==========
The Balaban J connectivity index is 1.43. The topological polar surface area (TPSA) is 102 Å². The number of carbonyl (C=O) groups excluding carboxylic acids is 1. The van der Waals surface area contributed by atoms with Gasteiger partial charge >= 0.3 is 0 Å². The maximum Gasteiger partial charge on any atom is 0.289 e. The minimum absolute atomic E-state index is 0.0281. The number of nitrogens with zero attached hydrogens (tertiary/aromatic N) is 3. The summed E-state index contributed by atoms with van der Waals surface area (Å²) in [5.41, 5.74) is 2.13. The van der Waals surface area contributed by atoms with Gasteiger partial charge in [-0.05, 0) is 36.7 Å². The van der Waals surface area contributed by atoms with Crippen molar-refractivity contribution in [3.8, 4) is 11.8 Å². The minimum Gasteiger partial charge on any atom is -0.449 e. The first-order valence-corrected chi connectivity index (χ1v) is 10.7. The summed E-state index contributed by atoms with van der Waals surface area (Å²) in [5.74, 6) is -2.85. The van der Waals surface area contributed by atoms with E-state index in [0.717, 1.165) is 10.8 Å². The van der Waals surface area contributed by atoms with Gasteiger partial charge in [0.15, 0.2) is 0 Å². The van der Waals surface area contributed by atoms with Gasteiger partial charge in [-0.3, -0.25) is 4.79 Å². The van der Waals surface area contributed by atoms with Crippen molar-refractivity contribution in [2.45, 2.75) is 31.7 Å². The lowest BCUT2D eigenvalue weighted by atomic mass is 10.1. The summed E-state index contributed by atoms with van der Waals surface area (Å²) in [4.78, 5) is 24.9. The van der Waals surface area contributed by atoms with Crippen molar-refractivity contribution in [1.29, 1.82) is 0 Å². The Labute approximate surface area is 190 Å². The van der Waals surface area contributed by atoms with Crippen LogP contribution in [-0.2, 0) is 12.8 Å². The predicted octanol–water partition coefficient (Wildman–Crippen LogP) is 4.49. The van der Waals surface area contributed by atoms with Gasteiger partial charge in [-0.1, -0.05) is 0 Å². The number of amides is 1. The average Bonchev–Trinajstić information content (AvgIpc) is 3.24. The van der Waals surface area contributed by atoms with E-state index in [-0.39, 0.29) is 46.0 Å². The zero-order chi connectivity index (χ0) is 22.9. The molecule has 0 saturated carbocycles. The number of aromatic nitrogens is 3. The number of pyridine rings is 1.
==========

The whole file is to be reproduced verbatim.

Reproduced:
The Balaban J connectivity index is 1.43. The topological polar surface area (TPSA) is 102 Å². The number of carbonyl (C=O) groups excluding carboxylic acids is 1. The van der Waals surface area contributed by atoms with Gasteiger partial charge >= 0.3 is 0 Å². The maximum Gasteiger partial charge on any atom is 0.289 e. The minimum absolute atomic E-state index is 0.0281. The number of nitrogens with zero attached hydrogens (tertiary/aromatic N) is 3. The summed E-state index contributed by atoms with van der Waals surface area (Å²) in [5.41, 5.74) is 2.13. The van der Waals surface area contributed by atoms with Gasteiger partial charge in [-0.05, 0) is 36.7 Å². The van der Waals surface area contributed by atoms with Crippen molar-refractivity contribution in [3.8, 4) is 11.8 Å². The minimum Gasteiger partial charge on any atom is -0.449 e. The first-order valence-corrected chi connectivity index (χ1v) is 10.7. The summed E-state index contributed by atoms with van der Waals surface area (Å²) in [5.74, 6) is -2.85. The van der Waals surface area contributed by atoms with E-state index in [0.717, 1.165) is 10.8 Å². The van der Waals surface area contributed by atoms with Gasteiger partial charge in [0.15, 0.2) is 0 Å². The van der Waals surface area contributed by atoms with Gasteiger partial charge in [-0.3, -0.25) is 4.79 Å². The van der Waals surface area contributed by atoms with Crippen molar-refractivity contribution in [2.45, 2.75) is 31.7 Å². The lowest BCUT2D eigenvalue weighted by atomic mass is 10.1. The summed E-state index contributed by atoms with van der Waals surface area (Å²) in [4.78, 5) is 24.9. The van der Waals surface area contributed by atoms with Crippen molar-refractivity contribution in [1.29, 1.82) is 0 Å². The Labute approximate surface area is 190 Å². The van der Waals surface area contributed by atoms with Crippen LogP contribution in [-0.2, 0) is 12.8 Å². The predicted octanol–water partition coefficient (Wildman–Crippen LogP) is 4.49. The van der Waals surface area contributed by atoms with Gasteiger partial charge in [-0.1, -0.05) is 0 Å². The number of amides is 1. The average Bonchev–Trinajstić information content (AvgIpc) is 3.24. The van der Waals surface area contributed by atoms with E-state index in [-0.39, 0.29) is 46.0 Å². The zero-order chi connectivity index (χ0) is 22.9. The molecule has 0 saturated carbocycles. The number of aromatic nitrogens is 3. The number of pyridine rings is 1.